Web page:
By Brennan Stark, Contributing Reporter
RIO DE JANEIRO, BRAZIL – Nearly 100,000 doctors and health professionals of the Unified Health System (SUS) in 21 states across Brazil will protest today against low pay and poor working conditions. Surgeries, examinations and consultations will be largely suspended, with only the emergency room remaining open.
The movement has been organized by the Brazilian Medical Association (AMA), the National Federation of Doctors (FENAM), and the Federal Council of Medicine (CFM), which collectively make up at least half of SUS’ 195,000 working medics.
The plan to strike was confirmed on Monday in the states of São Paulo, Amazonas, Bahia and Piauí, among seventeen others.
The protests will vary in magnitude across states, with São Paulo only shutting down a few hospital units for Tuesday, while Piauí braces for three straight days of large-scale striking.
Rio de Janeiro will see demonstrations, but will not expect any major disruptions in hospital functioning.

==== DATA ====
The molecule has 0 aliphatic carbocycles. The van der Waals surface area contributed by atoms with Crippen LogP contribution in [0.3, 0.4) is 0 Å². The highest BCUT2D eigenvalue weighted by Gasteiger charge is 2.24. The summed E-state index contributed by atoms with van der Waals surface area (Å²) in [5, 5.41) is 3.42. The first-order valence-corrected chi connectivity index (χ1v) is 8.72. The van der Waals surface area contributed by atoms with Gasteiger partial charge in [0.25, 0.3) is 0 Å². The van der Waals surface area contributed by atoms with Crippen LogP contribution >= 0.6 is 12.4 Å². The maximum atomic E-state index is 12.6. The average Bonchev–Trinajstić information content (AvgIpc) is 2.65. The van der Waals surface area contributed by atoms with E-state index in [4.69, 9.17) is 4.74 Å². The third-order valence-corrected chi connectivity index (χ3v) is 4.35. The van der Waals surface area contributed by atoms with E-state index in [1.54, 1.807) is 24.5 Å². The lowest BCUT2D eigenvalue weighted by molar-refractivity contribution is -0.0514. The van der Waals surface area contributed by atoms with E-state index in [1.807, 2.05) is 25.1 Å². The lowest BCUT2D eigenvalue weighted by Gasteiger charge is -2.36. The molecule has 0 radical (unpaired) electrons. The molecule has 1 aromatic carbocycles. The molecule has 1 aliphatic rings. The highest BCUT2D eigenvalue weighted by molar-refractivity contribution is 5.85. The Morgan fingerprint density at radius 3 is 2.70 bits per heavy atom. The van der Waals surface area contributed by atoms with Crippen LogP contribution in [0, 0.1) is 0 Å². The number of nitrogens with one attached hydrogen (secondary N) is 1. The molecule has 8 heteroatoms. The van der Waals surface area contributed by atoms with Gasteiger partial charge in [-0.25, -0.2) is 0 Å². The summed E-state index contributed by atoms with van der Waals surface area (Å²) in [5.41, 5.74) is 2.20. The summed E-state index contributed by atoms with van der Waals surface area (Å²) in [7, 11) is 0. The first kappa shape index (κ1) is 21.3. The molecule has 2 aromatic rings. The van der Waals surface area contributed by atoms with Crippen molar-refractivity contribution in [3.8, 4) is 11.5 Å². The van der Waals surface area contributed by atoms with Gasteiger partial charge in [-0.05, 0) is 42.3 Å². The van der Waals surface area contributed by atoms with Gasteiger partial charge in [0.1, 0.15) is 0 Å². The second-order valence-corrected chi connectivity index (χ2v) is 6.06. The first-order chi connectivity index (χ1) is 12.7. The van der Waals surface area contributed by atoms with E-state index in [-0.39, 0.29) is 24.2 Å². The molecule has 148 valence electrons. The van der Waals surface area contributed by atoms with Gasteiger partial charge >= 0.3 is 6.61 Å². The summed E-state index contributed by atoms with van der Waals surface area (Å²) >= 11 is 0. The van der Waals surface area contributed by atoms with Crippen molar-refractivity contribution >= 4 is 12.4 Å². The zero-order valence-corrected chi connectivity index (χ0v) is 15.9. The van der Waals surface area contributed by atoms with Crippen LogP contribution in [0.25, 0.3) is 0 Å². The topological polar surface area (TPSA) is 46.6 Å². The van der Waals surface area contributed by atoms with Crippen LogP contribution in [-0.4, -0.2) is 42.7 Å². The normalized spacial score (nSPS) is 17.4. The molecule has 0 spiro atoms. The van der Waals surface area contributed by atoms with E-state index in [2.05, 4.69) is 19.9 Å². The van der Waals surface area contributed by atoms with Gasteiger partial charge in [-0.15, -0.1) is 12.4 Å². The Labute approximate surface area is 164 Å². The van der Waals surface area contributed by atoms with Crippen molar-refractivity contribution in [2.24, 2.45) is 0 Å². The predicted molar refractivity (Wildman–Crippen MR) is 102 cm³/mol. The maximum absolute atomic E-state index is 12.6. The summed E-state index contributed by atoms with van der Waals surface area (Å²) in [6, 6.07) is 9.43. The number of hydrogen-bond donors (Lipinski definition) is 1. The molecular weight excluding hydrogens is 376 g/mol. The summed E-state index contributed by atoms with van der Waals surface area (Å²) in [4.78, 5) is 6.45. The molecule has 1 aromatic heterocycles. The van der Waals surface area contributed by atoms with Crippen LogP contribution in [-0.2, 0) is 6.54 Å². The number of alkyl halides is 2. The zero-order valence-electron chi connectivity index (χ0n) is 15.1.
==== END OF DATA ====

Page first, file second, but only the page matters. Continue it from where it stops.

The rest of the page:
Vice-president of CFM Aloísio Tibiriçá Miranda claimed the strike would not harm Brazilians, as “All appointments will be rescheduled and emergency care kept.”
He added, “This movement is in favor of the SUS, whose assistance is now well behind what we doctors want, and what the public expects.”
Movement organizers also cited the lack of hospital beds, which decreased by nearly 200,000 from 1990 to 2008, and complained of the lack of career planning for medical professionals.
Today, nearly eighty percent of all Brazilians depend exclusively on SUS for access to healthcare services.
Read more here (in Portuguese).
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